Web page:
Not really sleeping but not daring to expose ourselves we finally stirred with sunrise. Through the night we were pelted by freezing rain but by boiling more snow we managed to warm ourselves up. We packed our bags and began moving.
Up and down the ridge continued to leave no room for error and offered no shelter from the wind. At 1000 we reached a small lip where the ridge tapered off to the South East.
Finally the wind stopped. Silence. We skirted the South side of Monch and emerged several hours later on a massive glaciated plane. Overjoyed when two American climbers intercepted our path from the other direction we felt a wave of relief. What a night.
Once in the train station the sheer volume of tourists overwhelmed us.
I made my way down to the bathroom and destroyed a toilet while Alvaro bought our train tickets. No wonder the Bulgarians had been curious; the tickets cost 88 Swiss Franc each. I guess you can charge that much when at the top of Europe. We descended, sitting in the comfort of our train seats, exhausted. Out of the world of ice, the green valley surrounded our train car and a bright, peaceful sun drowned the wind.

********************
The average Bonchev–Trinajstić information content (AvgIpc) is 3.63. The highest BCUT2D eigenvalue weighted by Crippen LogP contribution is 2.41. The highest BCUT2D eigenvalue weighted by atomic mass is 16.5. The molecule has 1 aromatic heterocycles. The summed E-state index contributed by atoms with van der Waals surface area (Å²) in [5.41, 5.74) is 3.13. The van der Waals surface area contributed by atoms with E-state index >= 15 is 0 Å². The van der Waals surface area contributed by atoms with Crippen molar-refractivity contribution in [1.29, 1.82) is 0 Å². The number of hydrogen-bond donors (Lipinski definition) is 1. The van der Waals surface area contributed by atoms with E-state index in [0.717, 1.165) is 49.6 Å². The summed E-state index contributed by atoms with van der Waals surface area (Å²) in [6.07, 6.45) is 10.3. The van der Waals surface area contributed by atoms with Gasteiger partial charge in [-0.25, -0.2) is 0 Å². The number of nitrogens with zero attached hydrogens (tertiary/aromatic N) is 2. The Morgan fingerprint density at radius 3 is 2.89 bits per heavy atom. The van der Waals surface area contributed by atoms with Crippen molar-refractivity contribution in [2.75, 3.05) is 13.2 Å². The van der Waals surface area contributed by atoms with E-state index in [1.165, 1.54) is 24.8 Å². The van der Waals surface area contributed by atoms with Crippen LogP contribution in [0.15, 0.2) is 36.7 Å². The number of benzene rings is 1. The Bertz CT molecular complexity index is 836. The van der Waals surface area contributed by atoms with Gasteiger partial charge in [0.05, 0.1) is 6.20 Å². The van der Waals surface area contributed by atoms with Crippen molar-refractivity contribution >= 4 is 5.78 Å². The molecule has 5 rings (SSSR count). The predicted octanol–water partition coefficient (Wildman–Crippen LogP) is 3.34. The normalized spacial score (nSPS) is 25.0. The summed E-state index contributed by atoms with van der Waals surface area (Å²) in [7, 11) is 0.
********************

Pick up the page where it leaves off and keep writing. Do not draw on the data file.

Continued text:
‘Alvaro, do you think the Bulgarian guys are alright?’
‘I don’t know but the ticket guy told me that 5 helicopters had to rescue a party from Jung Frau last night.’
The train pulled to a stop and Alvaro pointed then jumped up.
‘Hey guys!’ Tarzan happily smiled on the far side of the train window in old cut off jean shorts and no shirt. He had seen us and come over.
‘Tarzan, we thought you guys would be dead for sure. How did you get down?’
‘We made it down the West Ridge… 27 hours. The others are at the base, I came for the car. We drive to Zermatt for the Matterhorn today.’
‘Man, we are glad to see you. Nice, good luck on the Matterhorn.’
‘We see if the weather is OK.’ As the train shrugged forward and pulled away.
Clearly there are people who are crazier than I am.
- Wall Of Death (guardian.co.uk)